FROM Nick Miroff
Cuba, without Fidel Castro, enters the Trump Era After Fidel Castro's death on Friday night, President Obama expressed hope that the warming of relations between Cuba and the United States could continue. Donald Trump and members of his transition team issued statements reflecting what Trump said on the campaign trail. "All of the concessions that Barack Obama has granted the Castro regime were done through executive order which means the next president can reverse them, which I will do unless the Castro regime meets our demands -- not my demands, our demands. Those demands will include religious and political freedom for the Cuban people and the freeing of political prisoners." Photo courtesy of Televisione Streaming We hear more about Fidel Castro's complex legacy from Nick Miroff, who reports for the Washington Post in Havana, and Ann Louis Bardach, a former journalist for the Daily Beast and the author of several books, including Cuba Confidential: Love and Vengeance in Miami and Havana, and Without Fidel: A Death Foretold in Miami, Havana, and Washington .
Colombia's President Santos wins Nobel Peace Prize President Obama won the Nobel Peace Prize in 2009 -- when he was barely in office. It was seen more as encouragement to the new leader than a reward for his accomplishments. In Oslo today, the Norwegian Nobel Committee announced this year's award to the President of Colombia, Juan Manuel Santos "for his resolute efforts to bring the country's more than 50 year long civil war to an end, a war that has cost the lives of at least 220,000 Colombians and displaced close to six million people." But here's the irony. Just last Sunday, Santos' historic peace deal with FARC rebels was rejected by Colombia's voters. Nick Miroff, Latin American correspondent for the Washington Post , reports on the ironic circumstances surrounding this year's Nobel Prize for Peace.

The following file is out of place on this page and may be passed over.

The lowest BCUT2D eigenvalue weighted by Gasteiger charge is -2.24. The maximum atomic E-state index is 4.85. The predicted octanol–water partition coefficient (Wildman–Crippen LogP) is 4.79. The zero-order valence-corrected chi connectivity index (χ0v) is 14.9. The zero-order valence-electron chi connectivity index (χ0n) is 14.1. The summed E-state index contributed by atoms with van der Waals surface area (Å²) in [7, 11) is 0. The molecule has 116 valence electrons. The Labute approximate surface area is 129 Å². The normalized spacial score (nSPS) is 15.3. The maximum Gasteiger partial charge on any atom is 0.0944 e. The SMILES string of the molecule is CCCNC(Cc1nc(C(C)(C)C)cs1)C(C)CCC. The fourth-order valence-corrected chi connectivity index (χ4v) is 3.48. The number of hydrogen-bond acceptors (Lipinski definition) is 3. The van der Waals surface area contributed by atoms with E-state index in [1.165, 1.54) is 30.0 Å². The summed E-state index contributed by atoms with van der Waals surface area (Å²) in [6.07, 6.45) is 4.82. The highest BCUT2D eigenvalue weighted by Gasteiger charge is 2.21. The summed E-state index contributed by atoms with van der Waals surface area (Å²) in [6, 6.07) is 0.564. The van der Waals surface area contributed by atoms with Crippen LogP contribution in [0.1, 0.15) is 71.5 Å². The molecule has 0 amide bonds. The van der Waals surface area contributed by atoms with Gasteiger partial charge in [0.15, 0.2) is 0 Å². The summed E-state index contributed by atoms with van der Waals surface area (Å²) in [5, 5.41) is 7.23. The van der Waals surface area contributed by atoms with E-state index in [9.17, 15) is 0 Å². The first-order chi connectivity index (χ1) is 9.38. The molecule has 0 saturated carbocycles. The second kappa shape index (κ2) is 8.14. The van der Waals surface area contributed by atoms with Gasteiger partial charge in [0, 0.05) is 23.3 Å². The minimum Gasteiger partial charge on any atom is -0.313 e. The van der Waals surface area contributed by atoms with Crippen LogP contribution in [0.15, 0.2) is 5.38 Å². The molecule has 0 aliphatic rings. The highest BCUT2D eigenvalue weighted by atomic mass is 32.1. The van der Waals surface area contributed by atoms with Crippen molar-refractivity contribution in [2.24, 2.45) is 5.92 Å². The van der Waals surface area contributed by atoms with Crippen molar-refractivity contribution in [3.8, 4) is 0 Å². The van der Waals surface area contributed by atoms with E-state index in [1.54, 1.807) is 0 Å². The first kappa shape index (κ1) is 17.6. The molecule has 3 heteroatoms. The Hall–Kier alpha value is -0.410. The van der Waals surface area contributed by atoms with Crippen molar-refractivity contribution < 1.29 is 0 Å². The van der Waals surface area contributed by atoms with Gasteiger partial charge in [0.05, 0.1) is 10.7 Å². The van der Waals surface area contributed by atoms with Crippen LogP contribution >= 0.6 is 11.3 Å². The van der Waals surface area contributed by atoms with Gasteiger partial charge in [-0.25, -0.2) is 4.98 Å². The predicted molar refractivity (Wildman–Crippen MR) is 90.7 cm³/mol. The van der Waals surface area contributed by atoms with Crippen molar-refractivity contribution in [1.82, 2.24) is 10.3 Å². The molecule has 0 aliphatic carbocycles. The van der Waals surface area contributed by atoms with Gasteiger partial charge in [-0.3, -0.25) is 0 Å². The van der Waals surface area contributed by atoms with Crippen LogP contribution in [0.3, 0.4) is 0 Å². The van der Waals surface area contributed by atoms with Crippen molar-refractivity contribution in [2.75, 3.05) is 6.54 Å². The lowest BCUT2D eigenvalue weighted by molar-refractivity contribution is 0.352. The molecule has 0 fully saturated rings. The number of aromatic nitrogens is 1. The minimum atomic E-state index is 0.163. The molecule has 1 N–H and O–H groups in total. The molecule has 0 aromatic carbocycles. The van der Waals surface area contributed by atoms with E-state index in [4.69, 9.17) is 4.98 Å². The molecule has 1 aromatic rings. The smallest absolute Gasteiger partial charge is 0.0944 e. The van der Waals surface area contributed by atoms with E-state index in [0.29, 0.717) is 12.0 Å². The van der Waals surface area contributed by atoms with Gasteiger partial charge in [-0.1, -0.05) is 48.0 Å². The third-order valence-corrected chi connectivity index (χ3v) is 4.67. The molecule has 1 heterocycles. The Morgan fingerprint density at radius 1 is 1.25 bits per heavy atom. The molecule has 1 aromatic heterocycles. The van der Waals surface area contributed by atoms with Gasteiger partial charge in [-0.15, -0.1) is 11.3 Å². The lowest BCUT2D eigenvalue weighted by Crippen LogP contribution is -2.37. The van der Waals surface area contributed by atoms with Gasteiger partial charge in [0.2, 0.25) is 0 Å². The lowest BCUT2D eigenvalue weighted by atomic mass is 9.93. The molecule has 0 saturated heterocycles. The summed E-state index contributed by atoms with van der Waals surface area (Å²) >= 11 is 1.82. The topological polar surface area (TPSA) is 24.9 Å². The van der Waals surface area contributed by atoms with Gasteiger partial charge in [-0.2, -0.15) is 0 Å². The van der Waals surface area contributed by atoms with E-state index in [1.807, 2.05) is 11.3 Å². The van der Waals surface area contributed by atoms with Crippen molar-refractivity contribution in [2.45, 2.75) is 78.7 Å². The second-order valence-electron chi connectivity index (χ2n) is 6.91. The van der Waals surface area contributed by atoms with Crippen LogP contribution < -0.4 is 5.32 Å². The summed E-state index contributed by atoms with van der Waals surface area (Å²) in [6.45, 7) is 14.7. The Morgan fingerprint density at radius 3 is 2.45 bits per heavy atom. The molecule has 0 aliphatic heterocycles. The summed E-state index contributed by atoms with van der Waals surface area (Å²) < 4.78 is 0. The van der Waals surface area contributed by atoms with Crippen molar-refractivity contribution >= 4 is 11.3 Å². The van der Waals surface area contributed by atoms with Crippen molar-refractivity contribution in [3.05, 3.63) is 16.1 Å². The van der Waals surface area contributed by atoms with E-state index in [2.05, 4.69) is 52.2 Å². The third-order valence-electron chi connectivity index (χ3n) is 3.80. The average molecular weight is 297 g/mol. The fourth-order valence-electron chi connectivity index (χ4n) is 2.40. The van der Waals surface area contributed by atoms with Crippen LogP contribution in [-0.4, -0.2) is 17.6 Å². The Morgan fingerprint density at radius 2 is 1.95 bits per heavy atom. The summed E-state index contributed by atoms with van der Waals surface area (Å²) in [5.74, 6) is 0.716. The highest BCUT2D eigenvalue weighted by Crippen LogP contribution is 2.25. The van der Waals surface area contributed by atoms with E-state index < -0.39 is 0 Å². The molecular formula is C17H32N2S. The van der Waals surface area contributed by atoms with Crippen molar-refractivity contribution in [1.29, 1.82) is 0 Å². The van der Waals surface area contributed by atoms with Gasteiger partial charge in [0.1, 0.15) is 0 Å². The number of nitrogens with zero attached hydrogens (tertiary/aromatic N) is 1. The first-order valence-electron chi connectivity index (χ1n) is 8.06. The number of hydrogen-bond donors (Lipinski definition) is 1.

Colombian voters reject FARC peace deal The President of Colombia, Juan Manuel Santos — and UN Secretary General Ban Ki-Moon — are trying to keep alive the peace deal with FARC rebels. Colombia’s voters defeated it yesterday by a margin of less than one percent. Nick Miroff, Latin American correspondent for the Washington Post , joins us from Bogota.
Mexican Poppies Pot farmers in Mexico and Central America are turning to a new drug crop: opium poppies. They say legalization of marijuana in some U.S. states is lowering the price of pot, so they have to turn to something else. And their new crops are feeding a growing heroin problem in the U.S.
Trump's 'America First' goes missing abroad In the Middle East, President Trump is changing some policies of the Obama Administration—and reversing his own campaign attacks on Islam as a religion that "hates us." We hear about his visit to Saudi Arabia and what's at stake for the rest of his foreign excursion.
Ex-FBI Director Comey tells his side of the story Today, former FBI Director James Comey came close to calling the President who fired him a liar. The White House denied the claim and called it insulting, but Republican Senators did not challenge Comey’s truthfulness. Many questions remain: did the President try to obstruct a federal investigation? Later, we’ll go behind the “velvet rope” for a look at 5-Star health care for the richest Americans.
Terrorism and tweets, hate speech and murder Just days before an election, Britain is coping with a rash of deadly terrorism, and Prime Minister Theresa May is on the defensive. And again today, President Trump has tweeted criticism of the Mayor of London. Later, a double murder in Portland, Oregon has revealed the ugly past of a supposedly “progressive” city. One immediate question: is “hate speech” protected by the First Amendment?